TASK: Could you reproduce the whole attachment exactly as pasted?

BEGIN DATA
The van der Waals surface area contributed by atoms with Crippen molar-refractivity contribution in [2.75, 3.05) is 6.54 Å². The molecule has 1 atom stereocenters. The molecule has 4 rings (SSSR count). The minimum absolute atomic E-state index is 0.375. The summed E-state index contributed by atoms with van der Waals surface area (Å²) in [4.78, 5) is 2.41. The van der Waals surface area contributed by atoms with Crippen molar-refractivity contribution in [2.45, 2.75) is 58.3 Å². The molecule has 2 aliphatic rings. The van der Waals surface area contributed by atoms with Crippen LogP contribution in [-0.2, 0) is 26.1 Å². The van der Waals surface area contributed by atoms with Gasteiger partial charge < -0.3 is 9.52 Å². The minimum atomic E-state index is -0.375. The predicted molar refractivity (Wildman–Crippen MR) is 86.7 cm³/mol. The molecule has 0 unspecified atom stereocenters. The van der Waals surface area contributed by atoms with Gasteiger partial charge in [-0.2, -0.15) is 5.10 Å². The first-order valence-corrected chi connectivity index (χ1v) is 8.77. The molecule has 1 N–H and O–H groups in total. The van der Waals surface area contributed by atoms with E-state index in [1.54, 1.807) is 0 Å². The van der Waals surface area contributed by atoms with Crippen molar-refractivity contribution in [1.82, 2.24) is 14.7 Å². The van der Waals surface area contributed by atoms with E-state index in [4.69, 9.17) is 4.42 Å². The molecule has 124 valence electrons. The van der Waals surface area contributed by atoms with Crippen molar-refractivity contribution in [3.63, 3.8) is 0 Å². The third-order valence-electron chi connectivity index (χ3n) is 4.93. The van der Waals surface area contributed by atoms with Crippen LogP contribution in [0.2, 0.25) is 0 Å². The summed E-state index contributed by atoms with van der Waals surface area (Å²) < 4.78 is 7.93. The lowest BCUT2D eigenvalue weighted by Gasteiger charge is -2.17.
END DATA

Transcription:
The van der Waals surface area contributed by atoms with Crippen molar-refractivity contribution in [2.75, 3.05) is 6.54 Å². The molecule has 1 atom stereocenters. The molecule has 4 rings (SSSR count). The minimum absolute atomic E-state index is 0.375. The summed E-state index contributed by atoms with van der Waals surface area (Å²) in [4.78, 5) is 2.41. The van der Waals surface area contributed by atoms with Crippen molar-refractivity contribution in [2.45, 2.75) is 58.3 Å². The molecule has 2 aliphatic rings. The van der Waals surface area contributed by atoms with Crippen LogP contribution in [-0.2, 0) is 26.1 Å². The van der Waals surface area contributed by atoms with Gasteiger partial charge < -0.3 is 9.52 Å². The minimum atomic E-state index is -0.375. The predicted molar refractivity (Wildman–Crippen MR) is 86.7 cm³/mol. The molecule has 0 unspecified atom stereocenters. The van der Waals surface area contributed by atoms with Gasteiger partial charge in [-0.2, -0.15) is 5.10 Å². The first-order valence-corrected chi connectivity index (χ1v) is 8.77. The molecule has 1 N–H and O–H groups in total. The van der Waals surface area contributed by atoms with E-state index in [1.54, 1.807) is 0 Å². The van der Waals surface area contributed by atoms with Crippen molar-refractivity contribution in [1.82, 2.24) is 14.7 Å². The van der Waals surface area contributed by atoms with E-state index in [4.69, 9.17) is 4.42 Å². The molecule has 124 valence electrons. The van der Waals surface area contributed by atoms with Crippen molar-refractivity contribution in [3.63, 3.8) is 0 Å². The third-order valence-electron chi connectivity index (χ3n) is 4.93. The van der Waals surface area contributed by atoms with Crippen LogP contribution in [0.2, 0.25) is 0 Å². The summed E-state index contributed by atoms with van der Waals surface area (Å²) < 4.78 is 7.93. The lowest BCUT2D eigenvalue weighted by Gasteiger charge is -2.17.